Re: [CR]Benotto tape wrapping advice sought

Example: Component Manufacturers:Cinelli

From: "Thomas R. Adams, Jr." <>
Subject: Re: [CR]Benotto tape wrapping advice sought
Date: Wed, 12 Mar 2003 01:58:02 +0000

>In a message dated 3/11/03 3:33:15 PM, writes:
> >
> > << Try double or
> > triple wrapping with mixed colors (you have to roll the tapes together
> > before you start). >>
>to which Chuck replied:
> > I highly recommend this approach as well! I have done the
> > "double" routine
> > on two bikes which I actually ride on a regular basis, and the
> > tape really
> > complements the paint and gets a few comments from on-lookers!!
> >
> > I usually wrap Benotto from the center to the bar end (FWIW).
>Nobody has explained the reason I have always been told to wrap
>exclusively from ends to center. The point on the handlebars where the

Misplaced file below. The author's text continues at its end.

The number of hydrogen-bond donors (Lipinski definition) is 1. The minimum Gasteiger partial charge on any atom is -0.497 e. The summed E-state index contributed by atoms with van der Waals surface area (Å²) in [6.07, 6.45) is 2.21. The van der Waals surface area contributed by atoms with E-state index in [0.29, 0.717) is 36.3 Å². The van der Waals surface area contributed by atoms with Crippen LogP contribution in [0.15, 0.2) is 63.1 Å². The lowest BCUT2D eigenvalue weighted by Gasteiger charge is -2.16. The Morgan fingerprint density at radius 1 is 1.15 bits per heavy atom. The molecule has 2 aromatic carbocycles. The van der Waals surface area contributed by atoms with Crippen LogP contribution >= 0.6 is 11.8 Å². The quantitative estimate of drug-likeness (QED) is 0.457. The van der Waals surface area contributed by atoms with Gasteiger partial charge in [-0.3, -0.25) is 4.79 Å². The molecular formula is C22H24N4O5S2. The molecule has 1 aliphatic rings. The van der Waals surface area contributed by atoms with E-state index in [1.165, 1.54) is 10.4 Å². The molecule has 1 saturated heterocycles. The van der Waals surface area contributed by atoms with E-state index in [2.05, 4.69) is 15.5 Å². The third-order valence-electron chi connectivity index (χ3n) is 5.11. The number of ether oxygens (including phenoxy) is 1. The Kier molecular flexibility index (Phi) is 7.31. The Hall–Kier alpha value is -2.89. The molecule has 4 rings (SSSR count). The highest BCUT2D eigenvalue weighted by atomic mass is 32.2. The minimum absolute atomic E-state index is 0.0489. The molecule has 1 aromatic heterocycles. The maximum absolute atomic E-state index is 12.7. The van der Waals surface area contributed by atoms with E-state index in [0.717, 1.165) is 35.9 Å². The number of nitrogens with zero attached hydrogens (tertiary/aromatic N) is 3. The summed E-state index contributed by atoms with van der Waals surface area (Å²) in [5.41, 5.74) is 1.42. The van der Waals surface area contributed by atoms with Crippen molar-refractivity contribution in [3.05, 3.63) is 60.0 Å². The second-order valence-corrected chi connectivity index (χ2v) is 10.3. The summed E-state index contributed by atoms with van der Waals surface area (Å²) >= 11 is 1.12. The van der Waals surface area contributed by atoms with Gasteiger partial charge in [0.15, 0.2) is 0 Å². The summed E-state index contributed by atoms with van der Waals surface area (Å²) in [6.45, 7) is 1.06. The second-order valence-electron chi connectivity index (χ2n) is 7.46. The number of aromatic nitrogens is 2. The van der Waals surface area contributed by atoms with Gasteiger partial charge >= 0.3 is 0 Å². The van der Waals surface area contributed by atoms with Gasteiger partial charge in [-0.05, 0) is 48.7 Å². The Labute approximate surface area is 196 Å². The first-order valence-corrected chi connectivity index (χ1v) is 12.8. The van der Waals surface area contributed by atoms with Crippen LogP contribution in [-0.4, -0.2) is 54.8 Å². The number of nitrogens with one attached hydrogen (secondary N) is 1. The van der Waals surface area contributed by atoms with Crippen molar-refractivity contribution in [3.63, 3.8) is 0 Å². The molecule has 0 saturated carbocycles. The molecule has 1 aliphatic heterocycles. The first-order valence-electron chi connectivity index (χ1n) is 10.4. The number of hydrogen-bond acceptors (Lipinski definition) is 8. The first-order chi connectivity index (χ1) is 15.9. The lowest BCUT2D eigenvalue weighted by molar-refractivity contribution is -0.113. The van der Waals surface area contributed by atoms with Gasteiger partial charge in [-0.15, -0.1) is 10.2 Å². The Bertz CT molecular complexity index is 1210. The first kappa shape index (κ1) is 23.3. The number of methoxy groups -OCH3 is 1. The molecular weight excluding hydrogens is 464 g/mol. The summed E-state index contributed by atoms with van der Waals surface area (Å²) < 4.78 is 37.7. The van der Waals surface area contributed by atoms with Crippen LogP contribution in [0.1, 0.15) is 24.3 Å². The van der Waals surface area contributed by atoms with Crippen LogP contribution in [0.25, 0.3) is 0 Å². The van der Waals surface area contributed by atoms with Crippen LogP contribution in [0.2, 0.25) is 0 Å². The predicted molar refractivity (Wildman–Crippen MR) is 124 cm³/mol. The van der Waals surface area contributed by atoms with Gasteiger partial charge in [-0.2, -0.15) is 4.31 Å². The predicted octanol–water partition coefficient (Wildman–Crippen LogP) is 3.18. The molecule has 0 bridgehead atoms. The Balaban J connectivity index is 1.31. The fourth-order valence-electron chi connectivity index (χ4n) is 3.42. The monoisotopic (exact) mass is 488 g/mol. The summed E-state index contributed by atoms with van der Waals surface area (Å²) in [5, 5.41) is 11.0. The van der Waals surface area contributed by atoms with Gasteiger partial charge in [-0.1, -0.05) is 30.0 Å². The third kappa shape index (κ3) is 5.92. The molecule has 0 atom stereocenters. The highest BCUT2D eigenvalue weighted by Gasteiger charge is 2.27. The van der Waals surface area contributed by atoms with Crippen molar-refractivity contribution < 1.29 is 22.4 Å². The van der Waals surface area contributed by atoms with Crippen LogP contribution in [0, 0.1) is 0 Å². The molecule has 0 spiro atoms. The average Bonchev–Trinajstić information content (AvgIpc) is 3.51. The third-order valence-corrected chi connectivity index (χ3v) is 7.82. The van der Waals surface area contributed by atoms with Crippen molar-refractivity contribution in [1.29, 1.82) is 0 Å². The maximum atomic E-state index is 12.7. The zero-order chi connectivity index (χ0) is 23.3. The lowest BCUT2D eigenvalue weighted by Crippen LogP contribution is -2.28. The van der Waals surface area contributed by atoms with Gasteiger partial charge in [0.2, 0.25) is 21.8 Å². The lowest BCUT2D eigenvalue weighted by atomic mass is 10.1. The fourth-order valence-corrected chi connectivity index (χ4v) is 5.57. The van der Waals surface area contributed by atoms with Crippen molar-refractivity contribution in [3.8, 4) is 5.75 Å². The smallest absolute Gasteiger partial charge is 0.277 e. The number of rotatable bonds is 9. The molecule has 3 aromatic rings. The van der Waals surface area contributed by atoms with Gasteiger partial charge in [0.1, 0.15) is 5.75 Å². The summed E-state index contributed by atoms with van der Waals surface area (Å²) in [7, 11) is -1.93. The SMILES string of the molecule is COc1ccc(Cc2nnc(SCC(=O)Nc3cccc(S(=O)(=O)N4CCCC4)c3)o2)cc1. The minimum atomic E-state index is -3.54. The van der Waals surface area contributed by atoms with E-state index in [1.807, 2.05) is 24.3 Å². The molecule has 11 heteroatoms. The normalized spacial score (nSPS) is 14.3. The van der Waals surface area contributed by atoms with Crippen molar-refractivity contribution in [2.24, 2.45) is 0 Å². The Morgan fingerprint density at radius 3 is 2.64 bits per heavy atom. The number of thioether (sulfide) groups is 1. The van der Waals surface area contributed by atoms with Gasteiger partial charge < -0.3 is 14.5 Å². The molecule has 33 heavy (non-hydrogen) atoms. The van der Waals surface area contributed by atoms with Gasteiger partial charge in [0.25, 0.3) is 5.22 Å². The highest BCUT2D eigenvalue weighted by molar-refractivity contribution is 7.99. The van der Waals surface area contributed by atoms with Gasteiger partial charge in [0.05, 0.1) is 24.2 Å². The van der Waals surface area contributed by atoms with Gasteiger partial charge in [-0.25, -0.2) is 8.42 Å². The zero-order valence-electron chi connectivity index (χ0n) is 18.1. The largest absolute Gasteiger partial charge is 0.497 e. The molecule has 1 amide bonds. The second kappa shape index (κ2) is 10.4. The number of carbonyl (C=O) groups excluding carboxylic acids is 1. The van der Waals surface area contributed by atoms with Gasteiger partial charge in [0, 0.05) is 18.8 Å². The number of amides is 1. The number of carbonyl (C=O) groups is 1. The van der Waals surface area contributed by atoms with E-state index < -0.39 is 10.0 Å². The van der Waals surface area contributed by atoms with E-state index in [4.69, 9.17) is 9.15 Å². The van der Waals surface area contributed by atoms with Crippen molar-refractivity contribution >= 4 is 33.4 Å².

>tape gets the most stress is between the tops and the brake hoods. The
>stress exercised on the handlebar tape is forward and outwards. If you
>wrap from the ends, this stress will never curl the tape, whereas if
>you wrap from the center out, you will sooner or later curl the tape.
>The perfect analogy is how you shingle a roof: you always start from
>the bottom and finish at the ridge/peak.
>Steven Maasland

>Moorestown, NJ

I think wrapping from top to bottom is usually preferred by those who want to finish the tape by tucking it into the handlebar and pinning it with the bar plug (Velox rubber, of course!). It was about the only way I saw cotton tape wrapped in the olden days. I think wrapping from the bottom became common with the Benotto tape, because the cotton was more resistant to slipping than plastic tape, and the Benotto needed the extra help in keeping in place..

When you start wrapping from the bottom, you then have to come up with some other method of anchoring the tape at the top. Hence the references to super glue, electrician's tape, Rivendell style twine whipping, and colored plastic tape. I do agree that wrapping from the bottom up tends to keep the tape in place better, preventing the edges from rolling.

Tom Adams, Shrewsbury NJ

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